The western state of California became the first state in which voters decided to pass anti-surveillance technology legislation on Tuesday. Constituents in Santa Clara County passed a new law designed to regulate the deployment of electronic surveillance systems. The authors of the legislation indicated they hoped the bill would serve as a model for legislation that other locales around the nation might also adopt.
Santa Clara County sits within the San Francisco Bay area, and serves as the home of many high-tech firms. Voters adopted an idea first advanced by the Restore the Fourth Legislative Working Group. The new ordinance counters the secret installation of any mass surveillance outdoor video cameras in the county, as well as license plate readers and cell phone interception devices and drone surveillance technologies. It requires government agencies deploying these technologies to take three steps beforehand: conduct public debates before deployment; provide procedures for public reporting about the use of the surveillance on a yearly basis; and impose criminal penalties for intentionally flouting the debate and reporting requirements.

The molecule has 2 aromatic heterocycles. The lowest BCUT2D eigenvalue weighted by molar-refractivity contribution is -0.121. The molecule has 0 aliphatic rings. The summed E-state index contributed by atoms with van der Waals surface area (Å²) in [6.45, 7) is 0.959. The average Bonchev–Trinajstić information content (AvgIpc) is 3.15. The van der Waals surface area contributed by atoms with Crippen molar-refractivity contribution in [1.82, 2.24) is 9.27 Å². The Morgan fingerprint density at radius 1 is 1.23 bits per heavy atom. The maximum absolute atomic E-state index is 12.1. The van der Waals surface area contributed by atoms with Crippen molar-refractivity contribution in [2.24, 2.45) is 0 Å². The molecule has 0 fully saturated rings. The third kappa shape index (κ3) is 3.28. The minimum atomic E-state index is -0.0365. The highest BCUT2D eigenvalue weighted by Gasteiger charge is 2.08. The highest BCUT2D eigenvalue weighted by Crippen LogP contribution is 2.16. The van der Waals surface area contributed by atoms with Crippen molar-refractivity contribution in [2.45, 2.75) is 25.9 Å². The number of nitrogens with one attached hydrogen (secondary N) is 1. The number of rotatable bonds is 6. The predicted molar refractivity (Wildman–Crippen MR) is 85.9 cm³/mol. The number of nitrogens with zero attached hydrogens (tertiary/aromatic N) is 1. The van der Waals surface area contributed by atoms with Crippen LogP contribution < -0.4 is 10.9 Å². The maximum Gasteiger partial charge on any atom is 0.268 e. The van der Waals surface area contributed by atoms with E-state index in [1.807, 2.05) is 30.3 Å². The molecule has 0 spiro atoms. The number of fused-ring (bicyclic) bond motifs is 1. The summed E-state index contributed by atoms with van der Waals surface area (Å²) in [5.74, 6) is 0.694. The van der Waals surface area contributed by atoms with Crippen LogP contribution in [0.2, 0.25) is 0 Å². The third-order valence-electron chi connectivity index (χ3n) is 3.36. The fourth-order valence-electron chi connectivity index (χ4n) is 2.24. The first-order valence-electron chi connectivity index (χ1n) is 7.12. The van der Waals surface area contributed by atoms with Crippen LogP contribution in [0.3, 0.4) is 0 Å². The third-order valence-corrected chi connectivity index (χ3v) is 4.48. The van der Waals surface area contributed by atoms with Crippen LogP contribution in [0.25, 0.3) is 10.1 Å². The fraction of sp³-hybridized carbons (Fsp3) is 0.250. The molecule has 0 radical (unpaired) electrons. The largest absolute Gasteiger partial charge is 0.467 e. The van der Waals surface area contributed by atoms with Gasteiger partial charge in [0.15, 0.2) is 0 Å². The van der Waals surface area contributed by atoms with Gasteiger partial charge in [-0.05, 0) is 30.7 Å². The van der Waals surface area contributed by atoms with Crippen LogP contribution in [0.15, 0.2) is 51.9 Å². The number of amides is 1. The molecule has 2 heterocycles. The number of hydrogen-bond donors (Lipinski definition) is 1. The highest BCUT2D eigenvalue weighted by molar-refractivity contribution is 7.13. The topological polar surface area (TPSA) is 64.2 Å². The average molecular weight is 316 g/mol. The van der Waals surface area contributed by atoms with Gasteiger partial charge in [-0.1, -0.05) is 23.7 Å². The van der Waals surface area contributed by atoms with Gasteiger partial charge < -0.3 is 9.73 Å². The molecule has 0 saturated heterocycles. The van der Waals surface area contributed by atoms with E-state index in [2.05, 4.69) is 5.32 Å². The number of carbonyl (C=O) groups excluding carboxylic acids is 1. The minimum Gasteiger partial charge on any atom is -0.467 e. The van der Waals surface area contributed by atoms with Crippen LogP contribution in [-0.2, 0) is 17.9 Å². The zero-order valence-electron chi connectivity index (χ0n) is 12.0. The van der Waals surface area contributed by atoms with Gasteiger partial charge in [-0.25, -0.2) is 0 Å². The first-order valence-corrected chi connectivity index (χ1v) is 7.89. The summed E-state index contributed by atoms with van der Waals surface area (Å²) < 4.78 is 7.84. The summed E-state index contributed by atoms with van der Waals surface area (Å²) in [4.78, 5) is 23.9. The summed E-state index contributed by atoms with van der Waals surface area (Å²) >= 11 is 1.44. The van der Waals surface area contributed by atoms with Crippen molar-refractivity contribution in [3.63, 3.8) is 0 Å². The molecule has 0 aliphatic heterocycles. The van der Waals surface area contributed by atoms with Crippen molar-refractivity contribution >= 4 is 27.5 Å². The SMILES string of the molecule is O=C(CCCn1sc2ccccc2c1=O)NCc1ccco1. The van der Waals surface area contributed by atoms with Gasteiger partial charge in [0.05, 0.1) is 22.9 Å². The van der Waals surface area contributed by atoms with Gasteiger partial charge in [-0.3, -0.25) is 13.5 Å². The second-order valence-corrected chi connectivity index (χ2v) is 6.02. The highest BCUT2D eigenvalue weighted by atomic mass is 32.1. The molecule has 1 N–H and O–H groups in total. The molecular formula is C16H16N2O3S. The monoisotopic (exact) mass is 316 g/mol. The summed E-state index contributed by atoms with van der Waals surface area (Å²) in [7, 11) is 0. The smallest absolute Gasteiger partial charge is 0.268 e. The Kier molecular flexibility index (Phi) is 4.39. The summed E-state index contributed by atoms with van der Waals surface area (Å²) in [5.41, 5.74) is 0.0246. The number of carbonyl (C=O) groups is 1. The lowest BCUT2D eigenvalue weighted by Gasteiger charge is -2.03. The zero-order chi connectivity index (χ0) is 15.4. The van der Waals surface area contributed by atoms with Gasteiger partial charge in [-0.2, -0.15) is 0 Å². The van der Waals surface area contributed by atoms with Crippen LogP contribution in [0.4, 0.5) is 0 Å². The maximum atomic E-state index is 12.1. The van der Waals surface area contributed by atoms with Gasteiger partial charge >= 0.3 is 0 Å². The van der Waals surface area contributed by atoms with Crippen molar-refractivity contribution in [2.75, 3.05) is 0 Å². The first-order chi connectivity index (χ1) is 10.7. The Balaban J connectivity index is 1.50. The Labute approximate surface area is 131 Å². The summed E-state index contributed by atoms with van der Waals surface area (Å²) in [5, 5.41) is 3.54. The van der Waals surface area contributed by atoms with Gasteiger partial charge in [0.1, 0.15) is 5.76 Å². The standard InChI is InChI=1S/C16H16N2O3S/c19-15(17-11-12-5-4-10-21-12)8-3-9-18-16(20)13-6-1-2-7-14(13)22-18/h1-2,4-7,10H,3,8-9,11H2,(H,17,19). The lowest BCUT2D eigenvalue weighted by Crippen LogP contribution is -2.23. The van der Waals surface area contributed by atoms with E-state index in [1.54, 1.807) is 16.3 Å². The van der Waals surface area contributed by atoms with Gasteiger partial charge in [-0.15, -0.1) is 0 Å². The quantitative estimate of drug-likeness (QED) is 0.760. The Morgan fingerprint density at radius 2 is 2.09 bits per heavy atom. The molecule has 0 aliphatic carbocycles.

Matt Cagle, a spokesman for the Northern California chapter of the American Civil Liberties Union, praised the comprehensive scope of the Santa Clara County ordinance as a way to protect civil liberties and personal privacy. Sheriff Laurie Smith indicated that she hoped the new legislation would not make it more difficult for law enforcement agencies to cooperate and exchange information. An Assistant District Attorney in the county predicted the new law would generate increased documentation requirements.